To the Editor.\p=m-\Wewish to thank Dr Ellis for his comments on our article, "Esophagogastric Fistula" (Arch
Surg 110:826-828, 1975).
for adding the ancillary of procedure fundoplication or fundoplasty to the esophagocardiomyotomy for achalasia stemmed from our experience and belief than an adequate myotomy could not be done via thoracotomy without some disruption of the hiatal support structures in order to deliver the cardia into the surgical field. Among the early patients treated by us were two who had had esophagocardiomyotomies without ancillary procedures; in both, severe reflux esophagitis occurred. One other patient in our series had a concomitant sliding hiatus hernia. We therefore began adding fundoplication to myotomy to prevent reflux esophagitis, a complication of esophThe
Since it has been shown the fundoplication raises esophageal pressure to normal range in most patients with hiatus hernia, and since esophagocardiomyotomy results in a return to normal of resting esophageal pressure in achalasia patients, we thought the aperistaltic esophagus would not be tasked with overcoming any sig¬ nificant obstruction by combining the
Clinical results in 12 patients with achalasia treated by combination of these procedures have been excellent in nine. Two patients have been lost
to follow-up, and one patient claims he has been made worse. This is a small experience compared to that of Dr Ellis, and we do appreciate his
CAPT J. T. MULLEN, MD, USN
More on Adrenalectomy for Metastatic Breast Cancer
To the Editor.\p=m-\Iam responding to the article by Brown et al, entitled "Bilateral Adrenalectomy for Metastatic Breast Carcinoma" (Arch Surg 110:77-81, 1975). Several of their findings were in agreement with our published results, as listed below: 1. Sulfokinase activity in breast cancer tissue is not a good predictive index for adrenalectomy.1 Since our preliminary report, more than 56 patients have been evaluated; results were
2. In evaluating 119 patients who had undergone adrenalectomy in our institution, we did not find any correlation of a tumor-free interval to sub-
sequent response to adrenalectomy. Forty percent of the patients with tu-
mor-free intervals of less than one year had responded to adrenalectomy, compared with 47% to 48% of patients with longer tumor-free intervals.1 However, other clinical criteria, such as age, menopausal status, and cytohormonal evaluation, are of minor importance in relationship to subsequent clinical response to adrenalectomy. 3. It has been suggested by Dao and others that tumor load in the liver reduces the response rate to ad¬ renalectomy. We have similar find¬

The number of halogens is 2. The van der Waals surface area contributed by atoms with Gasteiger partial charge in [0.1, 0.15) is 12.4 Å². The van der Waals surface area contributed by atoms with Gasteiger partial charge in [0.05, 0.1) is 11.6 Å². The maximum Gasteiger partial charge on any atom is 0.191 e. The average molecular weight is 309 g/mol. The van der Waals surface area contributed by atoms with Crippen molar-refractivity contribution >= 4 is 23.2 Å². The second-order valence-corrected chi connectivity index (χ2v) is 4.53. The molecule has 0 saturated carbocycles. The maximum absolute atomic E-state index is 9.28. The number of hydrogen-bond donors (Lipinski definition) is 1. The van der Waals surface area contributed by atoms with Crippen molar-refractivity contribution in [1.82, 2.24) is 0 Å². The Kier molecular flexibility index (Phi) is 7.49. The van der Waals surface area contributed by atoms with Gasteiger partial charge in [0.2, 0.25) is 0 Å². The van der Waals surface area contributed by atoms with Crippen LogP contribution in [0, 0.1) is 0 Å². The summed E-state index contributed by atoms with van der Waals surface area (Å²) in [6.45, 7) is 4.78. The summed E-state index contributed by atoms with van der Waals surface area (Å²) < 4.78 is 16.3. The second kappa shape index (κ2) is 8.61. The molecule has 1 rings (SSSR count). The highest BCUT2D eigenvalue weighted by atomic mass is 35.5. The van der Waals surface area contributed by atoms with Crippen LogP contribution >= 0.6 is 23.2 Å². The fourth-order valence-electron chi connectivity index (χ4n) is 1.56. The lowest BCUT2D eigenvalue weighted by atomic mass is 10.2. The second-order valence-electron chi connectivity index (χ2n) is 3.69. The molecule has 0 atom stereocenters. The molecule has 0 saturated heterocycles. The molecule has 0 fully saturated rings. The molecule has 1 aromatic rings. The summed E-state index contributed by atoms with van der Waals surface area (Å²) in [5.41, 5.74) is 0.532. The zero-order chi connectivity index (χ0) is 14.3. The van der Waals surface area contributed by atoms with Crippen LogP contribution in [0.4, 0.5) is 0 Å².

4. Patients who responded to adre¬ nalectomy had a favorable subsequent remission to chemotherapy.2 We are evaluating the results of a larger series of patients at the present time. We thought that the series of pa¬
tients evaluated in our institution and those at Virginia Commonwealth University were still rather small, es¬ pecially when they were subcategorized for evaluation. However, these results do alert us to be cautious in basing prediction of adrenalectomy on
we are still continuing double-blind evaluation of estro¬
receptor and clinical response
manipulation, results so far
our institution and others have been most encouraging.4 In addition, patients with osseous métastases who experienced relief of bone pain after administration of levodopa also expe¬ rience objective remission from adre¬ nalectomy, similar to patients who have a positive estrogen receptor
BENJAMIN S. LEUNG, PHD Portland, Ore 1. Moseley HS, Fletcher WS, Leung BS, et al: Predictive criteria for the selection of breast cancer patients for adrenalectomy. Am J Surg
128:143-151, 1974. 2. Leung BS, Fletcher WS, Lindell TD, et al:
of response to endocrine ablation in advanced breast carcinoma. Arch Surg 106:515-519, 1973.
Leung BS, Moseley HS, Davenport GE, et Estrogen receptors in prediction of clinical responses to endocrine ablation, in McGuire WL, Carbone PP, Vollmer EP (eds): Estrogen Receptors in Human Breast Cancer. New York, Raven Press, 1975, pp 107-129. 4. McGuire WL, Carbone PP, Vollmer EP: Estrogen Receptors in Human Breast Cancer. New York, Raven Press, 1975. 5. Sasaki GH, Leung BS, Fletcher WS: Levodopa test and estrogen receptor assay in prog3.